Click on the titles to read.
From behind the easel
he looks out through the window,
through buds, leaves, branches
and the shrivelled berries
of the myrtle in his front garden,
at Gatsby Villa across the street.
He mixes a yellow,
paints the glass of the fanlight
above the door, glass turned
golden on this dim afternoon
by the hall lamp they don’t ever
switch off. And he places
a slab of blue-grey
hard against the yellow for a leaf
that catches the dull shine
of the sky, then next to it
turquoise for a half-open shutter
and day after day he goes on
with his patchwork of near, far,
near: bits of porch, myrtle stem,
brick, hedge – working
towards that moment just before
the painting would have locked
and shut everybody out.
Nice-toed, Bluff, Fresh, Nonpareil
My man knows a hat when he sees one. His
is yellow. He’s good on shoes too – my sorrow:
they cover his lovely feet. Nice-toed man.
His smile is a row of suns – how his lips stretch!
He looks straight at me if I go on and on – no
nagging or womanly smart-alecking fazes him.
My man’s got a click and a clack to his fingers
you’d die for. Sometimes he’s bluff, sometimes
he’s chic, sometimes he jiggles about. Mint mad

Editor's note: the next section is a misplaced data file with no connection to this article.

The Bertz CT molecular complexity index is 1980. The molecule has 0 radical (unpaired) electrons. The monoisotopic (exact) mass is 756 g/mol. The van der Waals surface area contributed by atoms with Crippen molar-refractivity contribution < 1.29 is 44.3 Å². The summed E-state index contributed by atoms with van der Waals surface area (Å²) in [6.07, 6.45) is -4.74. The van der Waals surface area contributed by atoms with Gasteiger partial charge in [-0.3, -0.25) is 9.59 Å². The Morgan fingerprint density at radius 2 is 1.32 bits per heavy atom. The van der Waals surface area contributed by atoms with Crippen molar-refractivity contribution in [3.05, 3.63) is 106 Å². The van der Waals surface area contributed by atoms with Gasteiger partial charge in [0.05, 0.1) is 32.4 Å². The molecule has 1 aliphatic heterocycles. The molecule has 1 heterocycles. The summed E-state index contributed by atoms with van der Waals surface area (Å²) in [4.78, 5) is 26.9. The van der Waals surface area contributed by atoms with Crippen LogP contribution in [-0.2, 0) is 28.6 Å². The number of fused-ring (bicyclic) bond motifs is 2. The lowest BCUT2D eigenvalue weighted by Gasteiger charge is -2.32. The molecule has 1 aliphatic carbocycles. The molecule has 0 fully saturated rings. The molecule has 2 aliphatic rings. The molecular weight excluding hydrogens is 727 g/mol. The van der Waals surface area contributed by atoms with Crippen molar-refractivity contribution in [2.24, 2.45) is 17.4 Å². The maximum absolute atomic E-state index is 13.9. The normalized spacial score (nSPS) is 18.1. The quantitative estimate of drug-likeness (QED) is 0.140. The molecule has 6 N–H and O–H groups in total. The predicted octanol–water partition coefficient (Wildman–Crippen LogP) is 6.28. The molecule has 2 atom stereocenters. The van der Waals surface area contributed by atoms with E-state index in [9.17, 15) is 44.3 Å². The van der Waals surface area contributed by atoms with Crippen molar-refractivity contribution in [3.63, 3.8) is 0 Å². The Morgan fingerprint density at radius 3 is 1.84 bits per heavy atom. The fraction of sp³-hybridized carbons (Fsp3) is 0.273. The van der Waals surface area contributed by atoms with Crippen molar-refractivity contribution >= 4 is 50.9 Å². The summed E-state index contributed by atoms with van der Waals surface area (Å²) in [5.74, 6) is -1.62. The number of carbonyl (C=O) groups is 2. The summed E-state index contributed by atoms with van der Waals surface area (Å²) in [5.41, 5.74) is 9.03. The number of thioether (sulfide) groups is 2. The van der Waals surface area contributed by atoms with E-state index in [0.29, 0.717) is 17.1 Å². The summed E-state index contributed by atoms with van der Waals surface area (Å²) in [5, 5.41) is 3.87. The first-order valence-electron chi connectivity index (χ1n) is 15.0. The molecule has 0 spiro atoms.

he is: keeps him fresh . . . oh, and isn’t he fresh.
He can scoop me up under one arm, the kids
under the other, joggle up and down, and run
us all into the waves, or off to the Handi - Pandi
which, in our part of the world, responds well
to a fella who’s not only It, but nonpareil.
The stars were just there – there, just beyond our reach,
the black between them and us, between each of them
and between each of us the same black.
We lay three feet above the red, warm dust
in the bare garden of our new white homestead, on camp beds
our father had placed across forty-four gallon drums.
Perhaps it wasn’t quite so hot out of doors, perhaps it was,
but nothing could beat the way
sounds came across to us in the open air – snorts of the horses
at the trough and the clatter of their hooves against stones,
a dingo’s howl, urrk-urrking of chooks,
the flap-rattle of ears as goats under the gidgee
shook their heads. And nothing could beat
having poddy lambs beneath us. They bleated now and then,
rubbed against the drums and pestered the collie
till he snarled. Above, the whoosh of an owl,
star after shooting star, and, the only clouds in that clear sky,
those in space: the Dark Clouds and the Magellanic.